By Thomas S. Hischak
Quantity 4 of the celebrated American Theatre: A Chronicle of Comedy and Drama sequence bargains an intensive, candid, and interesting examine the theater in big apple over the last many years of the 20th century.
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Additional resources for American Theatre: A Chronicle of Comedy and Drama, 1969-2000
Israel Horovitz, who had grabbed everyone’s interest with his one-act The Indian Wants the Bronx (1-17-68), managed to draw all the major critics to Off Broadway to see his two-play program Acrobats and Line (2-15-71, Theatre de Lys). Acrobats was a slight curtain raiser about a husband-and-wife acrobatic team who have a marital squabble during a performance. Line was much more intriguing and garnered some encouraging notices. Five people wait on line for an unspeciﬁed event. In their manipulating, cheating, and physical maneuvers to be the ﬁrst in line, they become an allegory for the American obsession with success.
But, aside from Alec McCowen’s mesmerizing performance, critics were not overwhelmed with the play. Two university professors, Philip (McCowen) and Donald (Ed Zimmermann), listen to a student read his play aloud and question the validity of the suicidal ending. So the student takes out a gun and demonstrates, accidentally killing himself. A few days later Philip is having a dinner party where Braham (Victor Spinetti), an obnoxious author, is holding court and ﬂirting with Philip’s ﬁance´e, Celia (Jane Asher).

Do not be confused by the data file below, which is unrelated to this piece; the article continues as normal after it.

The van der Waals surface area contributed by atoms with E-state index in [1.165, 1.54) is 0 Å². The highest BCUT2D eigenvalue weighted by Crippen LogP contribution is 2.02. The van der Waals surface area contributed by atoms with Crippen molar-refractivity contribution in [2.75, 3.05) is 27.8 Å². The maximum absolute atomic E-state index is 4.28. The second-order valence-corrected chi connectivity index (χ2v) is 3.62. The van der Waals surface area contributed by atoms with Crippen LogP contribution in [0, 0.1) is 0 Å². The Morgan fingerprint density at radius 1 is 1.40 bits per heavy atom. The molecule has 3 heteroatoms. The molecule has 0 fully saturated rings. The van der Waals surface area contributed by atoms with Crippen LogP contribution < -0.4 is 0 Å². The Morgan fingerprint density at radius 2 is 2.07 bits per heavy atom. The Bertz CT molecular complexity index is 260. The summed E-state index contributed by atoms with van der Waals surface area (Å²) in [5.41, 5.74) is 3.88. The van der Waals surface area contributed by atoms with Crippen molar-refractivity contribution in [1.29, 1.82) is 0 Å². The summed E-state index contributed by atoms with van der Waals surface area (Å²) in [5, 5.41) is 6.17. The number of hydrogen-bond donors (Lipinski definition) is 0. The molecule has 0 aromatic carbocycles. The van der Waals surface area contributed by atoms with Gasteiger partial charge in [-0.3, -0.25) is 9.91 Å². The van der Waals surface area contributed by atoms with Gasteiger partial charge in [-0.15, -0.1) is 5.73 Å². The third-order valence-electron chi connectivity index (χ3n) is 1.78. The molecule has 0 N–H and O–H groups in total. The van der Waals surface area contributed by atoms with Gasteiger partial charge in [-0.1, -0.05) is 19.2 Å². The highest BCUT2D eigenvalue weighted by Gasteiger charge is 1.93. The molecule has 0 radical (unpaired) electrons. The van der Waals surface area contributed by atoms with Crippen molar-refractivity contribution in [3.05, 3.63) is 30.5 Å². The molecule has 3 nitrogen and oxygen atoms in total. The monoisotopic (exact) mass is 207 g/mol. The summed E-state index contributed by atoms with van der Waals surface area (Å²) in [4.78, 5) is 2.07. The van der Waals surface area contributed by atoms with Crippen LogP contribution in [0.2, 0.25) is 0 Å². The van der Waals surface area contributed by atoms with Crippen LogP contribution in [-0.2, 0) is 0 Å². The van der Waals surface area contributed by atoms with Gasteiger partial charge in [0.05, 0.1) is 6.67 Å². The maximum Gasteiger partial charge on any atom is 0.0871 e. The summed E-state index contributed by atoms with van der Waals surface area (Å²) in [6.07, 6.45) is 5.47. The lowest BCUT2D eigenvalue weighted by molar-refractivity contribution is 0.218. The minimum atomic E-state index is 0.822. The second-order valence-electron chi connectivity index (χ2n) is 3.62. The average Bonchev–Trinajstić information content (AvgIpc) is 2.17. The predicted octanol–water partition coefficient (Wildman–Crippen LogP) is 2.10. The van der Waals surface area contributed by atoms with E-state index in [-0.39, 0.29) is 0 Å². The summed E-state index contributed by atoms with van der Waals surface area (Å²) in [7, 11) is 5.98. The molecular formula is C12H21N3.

On the bill were Kirokuda, Boshibari, Shidohogaku, FunaBenkei, Aoi-No-Ue, and Sumidagawa. 31 Scenes From American Life (3-25-71, Forum), A. R. ’s ﬁrst full-length comedy, was as promising as his previous one-acts, though still somewhat unsatisfying. The evening was comprised of eight actors playing a multitude of characters in thirty-six sketches that covered various aspects of Americana over the decades, even going into the future to show an authoritarian 1980s. The show was loosely structured with no chronological logic to it, the result being a panorama of hypocritical adults and frustrated youths that was quite potent at times.
American Theatre: A Chronicle of Comedy and Drama, 1969-2000 by Thomas S. Hischak